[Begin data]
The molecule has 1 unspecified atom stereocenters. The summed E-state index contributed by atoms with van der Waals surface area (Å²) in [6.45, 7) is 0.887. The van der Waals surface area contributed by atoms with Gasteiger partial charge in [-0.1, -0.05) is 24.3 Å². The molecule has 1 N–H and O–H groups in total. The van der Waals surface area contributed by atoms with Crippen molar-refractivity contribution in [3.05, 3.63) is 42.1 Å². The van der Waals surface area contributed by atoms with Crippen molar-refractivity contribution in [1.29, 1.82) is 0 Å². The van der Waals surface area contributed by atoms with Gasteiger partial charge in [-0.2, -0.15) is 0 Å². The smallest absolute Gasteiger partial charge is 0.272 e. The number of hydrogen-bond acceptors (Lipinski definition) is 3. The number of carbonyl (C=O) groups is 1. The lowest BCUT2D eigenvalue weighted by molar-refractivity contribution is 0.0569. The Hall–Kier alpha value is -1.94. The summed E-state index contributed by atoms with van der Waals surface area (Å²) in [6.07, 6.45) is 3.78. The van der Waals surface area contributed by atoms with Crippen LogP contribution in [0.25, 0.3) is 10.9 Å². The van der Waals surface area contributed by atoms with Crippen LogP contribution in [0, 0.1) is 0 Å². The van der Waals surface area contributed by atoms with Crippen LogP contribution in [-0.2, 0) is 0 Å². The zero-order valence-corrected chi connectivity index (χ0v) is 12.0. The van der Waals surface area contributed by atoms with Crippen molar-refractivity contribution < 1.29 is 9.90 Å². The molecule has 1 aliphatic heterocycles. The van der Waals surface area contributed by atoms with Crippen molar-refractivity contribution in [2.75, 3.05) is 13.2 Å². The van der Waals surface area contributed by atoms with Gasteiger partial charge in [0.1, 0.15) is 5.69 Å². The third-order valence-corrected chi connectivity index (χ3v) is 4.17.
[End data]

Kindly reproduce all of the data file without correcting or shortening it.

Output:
The molecule has 1 unspecified atom stereocenters. The summed E-state index contributed by atoms with van der Waals surface area (Å²) in [6.45, 7) is 0.887. The van der Waals surface area contributed by atoms with Gasteiger partial charge in [-0.1, -0.05) is 24.3 Å². The molecule has 1 N–H and O–H groups in total. The van der Waals surface area contributed by atoms with Crippen molar-refractivity contribution in [3.05, 3.63) is 42.1 Å². The van der Waals surface area contributed by atoms with Crippen molar-refractivity contribution in [1.29, 1.82) is 0 Å². The van der Waals surface area contributed by atoms with Gasteiger partial charge in [-0.2, -0.15) is 0 Å². The smallest absolute Gasteiger partial charge is 0.272 e. The number of hydrogen-bond acceptors (Lipinski definition) is 3. The number of carbonyl (C=O) groups is 1. The lowest BCUT2D eigenvalue weighted by molar-refractivity contribution is 0.0569. The Hall–Kier alpha value is -1.94. The summed E-state index contributed by atoms with van der Waals surface area (Å²) in [6.07, 6.45) is 3.78. The van der Waals surface area contributed by atoms with Crippen LogP contribution in [0.25, 0.3) is 10.9 Å². The van der Waals surface area contributed by atoms with Crippen LogP contribution in [0, 0.1) is 0 Å². The van der Waals surface area contributed by atoms with Crippen LogP contribution in [-0.2, 0) is 0 Å². The zero-order valence-corrected chi connectivity index (χ0v) is 12.0. The van der Waals surface area contributed by atoms with Crippen molar-refractivity contribution < 1.29 is 9.90 Å². The molecule has 1 aliphatic heterocycles. The van der Waals surface area contributed by atoms with Crippen molar-refractivity contribution in [2.75, 3.05) is 13.2 Å². The van der Waals surface area contributed by atoms with Gasteiger partial charge in [0.1, 0.15) is 5.69 Å². The third-order valence-corrected chi connectivity index (χ3v) is 4.17.